• [0048]
    The open-worked anode 3 as the first electrode covers the entire top surface 15 of the semiconductor region 2 as well as the current blocking layer 10 formed thereon, making ohmic contact with the current spreading layer 14. In practice the anode 3 may be a lamination of a chromium and a gold layer. As seen in a direction normal to the top surface 15 of the semiconductor region 2, the anode 3 is meshed or latticed in shape in order to permit emission of the light therethrough and to cause uniform flow of forward current through the entire semiconductor region. A transparent material might be employed for the anode 3.
  • [0049]
    The ohmic contact regions 11 are made from a mixture of at least two metals including gallium and are pervious to the light generated by the light-generating semiconductor region 2. FIG. 2 better reveals the array of discrete ohmic contact regions 4 embedded in the bottom surface 16 of the semiconductor region 2, or of its n-type lower cladding 11. It is therefore both ohmic contact regions 4 and lower cladding 11 that define the bottom surface 16 of the semiconductor region 2. Made practically solely from a mixture or alloy of gallium and gold to a thickness of approximately 20 to 1000 angstroms, the ohmic contact regions 4 make ohmic contact with both lower cladding 11 and underlying reflective layer 5. The ohmic contact regions 4 would not make proper ohmic contact with the neighboring layers if less than about 20 angstroms thick, and would not be sufficiently pervious to light if more than about 1000 angstroms thick.
  • [0050]
    Made from a mixture of gold and gallium, the ohmic contact regions 4 will be less absorptive of light than the prior art gold-germanium-gallium alloy regions on the underside of the light-generating semiconductor region of the LED according to Japanese Unexamined Patent Publication No. 2002-217450, supra. Further, if made from an alloy of gold and gallium, the ohmic contact regions 4 are more permeable to light than are the same prior art gold-germanium-gallium alloy regions. These prior art alloy regions contain light-blocking germanium and are as thick as 2000 angstroms or more, blocking or absorbing an inconveniently high proportion of the light impinging thereon. By contrast the ohmic contact regions 4 according to the invention do not contain germanium and are as thin as about 20 to 1000 angstroms, permitting the permeation of a much greater proportion of light.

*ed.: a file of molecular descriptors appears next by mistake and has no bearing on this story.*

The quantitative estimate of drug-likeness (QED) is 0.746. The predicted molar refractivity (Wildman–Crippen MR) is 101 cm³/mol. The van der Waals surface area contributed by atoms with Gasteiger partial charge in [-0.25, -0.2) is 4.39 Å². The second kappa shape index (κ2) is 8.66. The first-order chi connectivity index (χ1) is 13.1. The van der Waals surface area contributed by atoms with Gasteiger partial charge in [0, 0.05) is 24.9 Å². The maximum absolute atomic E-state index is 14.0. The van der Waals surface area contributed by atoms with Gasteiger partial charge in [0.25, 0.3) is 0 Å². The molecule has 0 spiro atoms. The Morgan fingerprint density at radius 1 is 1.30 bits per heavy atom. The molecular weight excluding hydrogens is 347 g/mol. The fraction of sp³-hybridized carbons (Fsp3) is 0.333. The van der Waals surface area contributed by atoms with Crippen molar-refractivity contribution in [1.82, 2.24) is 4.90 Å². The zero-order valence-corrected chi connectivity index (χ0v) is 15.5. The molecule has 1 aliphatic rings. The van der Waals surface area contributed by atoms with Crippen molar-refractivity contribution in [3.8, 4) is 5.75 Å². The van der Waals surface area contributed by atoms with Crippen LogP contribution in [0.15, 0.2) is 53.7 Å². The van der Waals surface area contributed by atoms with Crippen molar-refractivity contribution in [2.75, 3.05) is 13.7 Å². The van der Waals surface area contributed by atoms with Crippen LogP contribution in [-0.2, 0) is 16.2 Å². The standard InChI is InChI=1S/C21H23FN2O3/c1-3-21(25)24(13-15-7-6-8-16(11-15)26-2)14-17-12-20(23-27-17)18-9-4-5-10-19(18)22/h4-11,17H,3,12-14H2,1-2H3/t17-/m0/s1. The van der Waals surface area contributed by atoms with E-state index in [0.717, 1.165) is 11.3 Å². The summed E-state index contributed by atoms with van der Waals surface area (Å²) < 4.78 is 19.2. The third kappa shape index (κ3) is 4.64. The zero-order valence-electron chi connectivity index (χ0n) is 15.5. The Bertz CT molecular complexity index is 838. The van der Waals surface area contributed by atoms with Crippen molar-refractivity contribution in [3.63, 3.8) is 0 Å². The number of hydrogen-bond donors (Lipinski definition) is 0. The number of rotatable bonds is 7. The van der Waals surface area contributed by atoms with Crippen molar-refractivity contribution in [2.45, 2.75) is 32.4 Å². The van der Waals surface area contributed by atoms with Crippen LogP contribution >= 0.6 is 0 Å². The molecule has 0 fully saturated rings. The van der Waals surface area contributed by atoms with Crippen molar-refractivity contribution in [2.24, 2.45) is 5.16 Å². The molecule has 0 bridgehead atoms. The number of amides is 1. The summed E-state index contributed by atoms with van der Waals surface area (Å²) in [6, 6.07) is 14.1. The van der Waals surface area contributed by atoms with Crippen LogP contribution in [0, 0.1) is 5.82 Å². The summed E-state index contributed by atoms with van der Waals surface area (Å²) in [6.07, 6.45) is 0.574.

• [0051]
    The reflective layer 5, covering the surfaces of the ohmic contact regions 4 and that of the n-type lower cladding 11 exposed therethrough, is higher in reflectivity than the ohmic contact regions 4. Part of the light that has been radiated from the active layer 12 toward the bottom surface 16 of the semiconductor region 2 is reflected by the surface of the reflective layer 5 that is exposed through the ohmic contact regions 4, back toward the top surface 15 of the semiconductor region 2. The rest of the light that has been radiated toward the semiconductor region bottom surface 16 is in part reflected by the surfaces of the ohmic contact regions 4 and in part, after traversing these ohmic contact regions, reflected by the underlying surface portions of the reflective layer 5, both again back toward the semiconductor region top surface 15.
  • [0052]
    In this embodiment of the invention the total reflectivity of the gold-gallium ohmic contact regions 4 and the underlying parts of the reflective layer 5 is approximately 60 percent, which is twice as much as that of the prior art gold-germanium-gallium alloy regions and the underlying parts of the reflective layer.
  • [0053]